You can't even imagine how it feels being asked to go somewhere or do something with people and actually be able to do it instead of saying, "No, I have to work." Last Friday night, instead of being in a high school gym, my wife and I went to eat with a woman she works with and her husband. It was amazing to be able to do something so simple that everyone else does in this world.
  6. Doc Holliday

    Doc Holliday Well-Known Member

    If all you hypocrite assholes are so damn happy you left newspapers, then why the fuck are you on here?

    You know who you are. Go fuck yourselves.
  7. BTExpress

    BTExpress Well-Known Member

    Perhaps. And it's good that so many ex-journos seem to be happier on the other side.

    But I sense a little bit of the "How was your vacation?" thing going on. As in, everyone always says their vacation was great, when we know that at least for some people . . . .

  8. I'm not sure I would have phrased it exactly the same way. But maybe I would have.

    It's a great question.

    This is a site for sports writers to discuss their craft. Why are so many former sports writers, who are gleefully expressing their deep abiding disdain for our chosen profession, still posting on this message board?
  9. Have fun taking those calls from the swim coach. Craft indeed.
  10. Doc Holliday

    Doc Holliday Well-Known Member

    It's a talent I was born with.
  11. Norrin Radd

    Norrin Radd New Member

    Dissecting this to spotlight the ways in which it is incorrect would allow it more time that it merits.

    Sure, very true.

    Not in my particular case. Can't speak for everyone else.

    My obvious response: Yes, newspapers are the ONLY way to be in media.

    My mean-spirited response: The disdain of those who remain in the profession could not possibly mean less to me. I made the best decision for myself and those I care about, and even heard a bit of scoffing from my co-workers as I made my plan to exit. I no longer read their work (for those who survived the three rounds of layoffs in the last five years), because I realized I am just not that interested. Which is, I suppose, how people felt about my work.

    My more measured response: Consider the absurdity of what we did/do. We chronicled the exploits of other people on the athletic field for people to read about. We watched others accomplish something, and we told others how neat it was. Sure, there was the odd "Look how IMPORTANT this is!!!!!!!!!" story, but for the most part we were entertainment writers.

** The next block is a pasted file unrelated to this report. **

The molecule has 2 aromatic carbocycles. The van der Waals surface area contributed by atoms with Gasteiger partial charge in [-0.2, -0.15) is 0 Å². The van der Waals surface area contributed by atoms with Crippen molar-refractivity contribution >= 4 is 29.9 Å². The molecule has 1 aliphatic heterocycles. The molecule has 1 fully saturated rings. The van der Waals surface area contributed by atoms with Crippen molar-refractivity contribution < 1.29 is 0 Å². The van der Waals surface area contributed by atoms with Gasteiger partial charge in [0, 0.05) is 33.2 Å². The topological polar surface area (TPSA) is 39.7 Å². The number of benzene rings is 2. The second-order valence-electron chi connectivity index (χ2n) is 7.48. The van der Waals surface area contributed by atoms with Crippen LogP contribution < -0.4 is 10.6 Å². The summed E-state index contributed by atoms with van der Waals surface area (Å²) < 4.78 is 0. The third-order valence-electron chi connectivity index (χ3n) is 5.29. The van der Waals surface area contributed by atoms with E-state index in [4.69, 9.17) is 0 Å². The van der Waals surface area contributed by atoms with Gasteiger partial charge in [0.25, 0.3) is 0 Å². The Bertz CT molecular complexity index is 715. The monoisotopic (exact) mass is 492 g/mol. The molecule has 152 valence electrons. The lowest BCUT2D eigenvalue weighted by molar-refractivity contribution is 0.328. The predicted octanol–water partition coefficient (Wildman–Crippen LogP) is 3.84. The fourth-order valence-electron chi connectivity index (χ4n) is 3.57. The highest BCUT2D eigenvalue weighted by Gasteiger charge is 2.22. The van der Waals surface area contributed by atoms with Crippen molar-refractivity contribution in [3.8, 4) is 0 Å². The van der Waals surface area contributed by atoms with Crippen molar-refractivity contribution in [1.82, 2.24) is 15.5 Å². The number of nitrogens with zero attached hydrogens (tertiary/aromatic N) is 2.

Some of us achieved what we designated as a dream situation (or, in my case, a throughly satisfying situation that maybe wasn't quite perfect but was nonetheless tough to leave behind). Others toiled watching high schoolers, hoping that someday that elusive opportunity would come. They hit the age of 30, the point where attending a lot of high school events without a relative competing can make one look a bit creepy.

    How many high school track agate calls can a sane person take? How many pro athletes who act like the press is somehow beneath them can we interview without wondering why we bothered with college? How often should we chronicle the successes of someone else's children before trying to seek a better life for ourselves?

    Go f%$# myself? Perhaps I may. I'm pretty sure I can fit it into my schedule, which does not include nights and weekends, but does include a much fairer paycheck and an immeasurably higher level of job satisfaction.
  12. As The Crow Flies

    As The Crow Flies Active Member

    Gotta admit, I was wondering the same thing.

    But I think there is a good reason. Most of these guys/gals are simply saying the lifestyle, hours and bullshit aren't worth it, even though the job itself is pretty cool most of the time. I've been in the business about a decade and can't say I've had more than a handful of truly bad days from a work standpoint.

    It's just that all the BS surrounding it makes it difficult. People stick around this board even after they get out because they enjoy sports journalism and enjoy talking about it. But actually being in the profession is pretty damn demoralizing sometimes.